The other option for you IF you can disconnect the power and data ribbon cables at the old IBM HDD in the instrument MAY be to follow your other idea. If you can do that disconnection AND you can get the new machine close enough, you might run cables from the PSU of the new machine (for the 4-pin Molex power connection) and from the new machine's mobo IDE port (for the ribbon data cable) to the IBM drive in the old instrument. IF you try this, I REALLY recommend you turn off the instrument AND disconnect all its power cords, etc. so it is completely isolated from the world except for its connections to the new machine.
To do this you may need to hunt down (computer parts shop) an extra-long IDE ribbon cable and maybe an extension or something for the 4-pin Molex power connection.
If you are pursuing this latter line, here are some notes:
1. The ribbon cable. These all have 40-hole connectors on the ends (well, most have one hole blanked off so you can only plug in one way), but modern cables have 80 wires in the ribbon. The originals had 40. The 80-wire cable allows cleaner and faster data transfers, but only if the IDE port on the mobo AND the HDD itself are designed for that. In your case, that old IBM drive probably never could go "high speed", so even if you can only get a 40-wire ribbon cable that will do the job.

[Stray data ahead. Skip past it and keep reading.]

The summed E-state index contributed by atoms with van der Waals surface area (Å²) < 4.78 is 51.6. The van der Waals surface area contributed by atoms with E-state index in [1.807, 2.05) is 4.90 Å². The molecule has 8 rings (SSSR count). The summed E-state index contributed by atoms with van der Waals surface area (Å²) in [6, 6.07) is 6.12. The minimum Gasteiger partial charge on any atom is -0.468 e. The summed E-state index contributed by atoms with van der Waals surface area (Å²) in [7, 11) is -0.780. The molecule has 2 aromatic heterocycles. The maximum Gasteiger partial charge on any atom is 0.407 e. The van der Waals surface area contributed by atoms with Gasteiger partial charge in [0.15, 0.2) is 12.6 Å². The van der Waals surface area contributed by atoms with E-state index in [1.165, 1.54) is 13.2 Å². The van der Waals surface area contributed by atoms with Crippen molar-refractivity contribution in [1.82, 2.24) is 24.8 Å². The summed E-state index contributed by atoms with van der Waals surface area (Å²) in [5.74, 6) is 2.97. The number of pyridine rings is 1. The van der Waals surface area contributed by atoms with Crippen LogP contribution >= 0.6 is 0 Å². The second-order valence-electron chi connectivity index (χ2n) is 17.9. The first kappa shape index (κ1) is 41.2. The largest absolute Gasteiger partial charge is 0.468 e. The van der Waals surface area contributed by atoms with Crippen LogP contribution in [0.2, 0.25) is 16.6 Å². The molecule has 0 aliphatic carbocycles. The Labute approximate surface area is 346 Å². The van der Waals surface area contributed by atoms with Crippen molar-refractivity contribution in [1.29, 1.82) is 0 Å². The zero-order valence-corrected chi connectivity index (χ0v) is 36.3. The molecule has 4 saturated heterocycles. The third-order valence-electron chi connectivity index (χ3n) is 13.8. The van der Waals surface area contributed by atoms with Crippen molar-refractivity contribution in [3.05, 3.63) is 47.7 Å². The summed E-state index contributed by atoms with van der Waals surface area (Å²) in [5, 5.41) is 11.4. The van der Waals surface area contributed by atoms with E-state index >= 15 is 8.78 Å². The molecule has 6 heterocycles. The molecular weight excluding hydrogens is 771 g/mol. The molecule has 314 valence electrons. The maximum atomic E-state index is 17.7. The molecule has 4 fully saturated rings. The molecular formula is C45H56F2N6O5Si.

2. ANY IDE port can support up to 2 devices on it, so each needs a unique identifier. That is what the jumpers for Master and Slave are all about. Any IDE port MUST have a Master device on it to work; it MAY also have a Slave. To accommodate this, most IDE ribbon cables come with 3 connectors. However, some are missing the middle one. On modern cables (80 wires) there is a Blue connector on one end that goes to the mobo port. There is a Black connector on the other end that goes to the device with its jumper set to be the port Master. In the cable's middle is a Grey connector that plugs into the Slave device IF you have one. Some older cables do not have these color codes, but each connector WILL have bumps on one edge and probably a blanked-off hole so that you can only plug it into a mating connector one way.
3. The old IBM HDD. I would bet it is the only HDD in the old instrument, so it MUST have its jumper set to Master already. Don't even try to change that. When you connect it to the new machine, just make sure you do not also connect a second HDD to the middle connector on the ribbon drive. That way you'll have the new machine's IDE port connected to only one HDD and it will be the port Master, all OK.
4. I'm glad you are familiar with CYL / HEAD / SECT settings on older machines. You should know, however, that newer machines have BIOS's that are pretty smart about figuring these things out for themselves when an IDE drive is connected to a port. So you MAY not need to set the new machine - it might just work fine if you leave the port set to AUTO. HOWEVER, if you have any trouble getting that to work, you can fall back to setting the IDE port's parameters manually, as you have done on older machines.